Inadequate access to the latest technology, sophisticated telecommunications infrastructure, low computer literacy as well as numerous cultural and socio-economic factors are just some of the challenges that developing countries have to face. On the other hand, with a clear policy and specific plans and objectives, it is possible to “skip” a few steps and effectively respond to the demands of the global market.
This paper aims to analyze the challenges and opportunities that are facing developing countries in the process of creating the digital economy.
Five Digital And Mobile Trends You Should Know – Jennifer Horowitz
- Artificial intelligence (AI) innovation surges
- Internet of Things (IoT) shapes mobile strategy
- Security takes center stage
- 5G meets mid-band spectrum
- The C-RAN model emerges in smart cities
Artificial intelligence (AI) innovation surges:
Over the past decade, AI in platform adoption worldwide has grown significantly, driving full customer engagement and enabling service providers. Automation and machine learning now play a major role in which customer data is processed.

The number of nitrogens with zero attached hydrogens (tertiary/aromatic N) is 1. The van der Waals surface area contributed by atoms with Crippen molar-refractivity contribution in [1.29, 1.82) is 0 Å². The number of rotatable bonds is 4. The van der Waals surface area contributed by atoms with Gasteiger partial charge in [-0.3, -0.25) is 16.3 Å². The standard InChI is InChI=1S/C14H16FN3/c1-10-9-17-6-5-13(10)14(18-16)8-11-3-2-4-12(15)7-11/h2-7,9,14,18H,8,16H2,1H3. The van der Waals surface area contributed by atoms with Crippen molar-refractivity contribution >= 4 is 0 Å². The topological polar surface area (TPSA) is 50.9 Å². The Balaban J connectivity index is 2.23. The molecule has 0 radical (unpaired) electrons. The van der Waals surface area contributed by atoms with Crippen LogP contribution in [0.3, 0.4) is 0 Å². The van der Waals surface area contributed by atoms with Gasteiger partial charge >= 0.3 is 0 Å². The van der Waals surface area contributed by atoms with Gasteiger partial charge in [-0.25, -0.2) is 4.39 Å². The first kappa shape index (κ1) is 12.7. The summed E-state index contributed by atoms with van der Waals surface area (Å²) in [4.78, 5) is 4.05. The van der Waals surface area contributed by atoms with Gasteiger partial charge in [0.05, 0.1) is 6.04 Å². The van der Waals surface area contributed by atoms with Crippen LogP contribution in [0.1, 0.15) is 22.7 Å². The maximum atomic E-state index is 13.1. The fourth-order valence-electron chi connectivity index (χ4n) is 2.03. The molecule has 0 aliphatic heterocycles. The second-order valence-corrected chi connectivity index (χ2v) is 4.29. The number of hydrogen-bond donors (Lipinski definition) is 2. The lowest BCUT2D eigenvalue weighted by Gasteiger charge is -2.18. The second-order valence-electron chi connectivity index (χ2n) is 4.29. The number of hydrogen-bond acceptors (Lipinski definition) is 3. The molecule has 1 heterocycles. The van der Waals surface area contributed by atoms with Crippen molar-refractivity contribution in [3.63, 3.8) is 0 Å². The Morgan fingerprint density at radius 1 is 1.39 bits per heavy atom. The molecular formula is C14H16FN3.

Internet of Things (IoT) shapes mobile strategy:
In the mobile sector, the demand for global carrier-grade connectivity is expected to come to fruition in 2018. Businesses continue to be fueled by IoT and will be dependent on connectivity in an effort to capitalize on the socio-economic benefits of a connected world.
Security takes center stage:
Another buzzword worthy for businesses and consumers, security becomes even more of a mobile trend. Advancements in technology for security are becoming more sophisticated. Businesses are seeking out ways to prevent threats and fraudulent activities before they happen.
5G meets mid-band spectrum:
The Mobile World Congress show this year focused on highlighting the mid-band spectrum for delivering 5G connectivity. Urban 5G capacity is predicted to be fueled by mid-band and wireless broadband in both residential and rural areas.
The C-RAN model emerges in smart cities:
These days, smart cities are all the rage with businesses, autonomous vehicles to health innovations. Digital DAS deployment in a C-RAN model will emerge in smart cities. This critical network architecture allows capacity to be distributed across various sectors of areas or a building throughout a smart city and cost-effectively.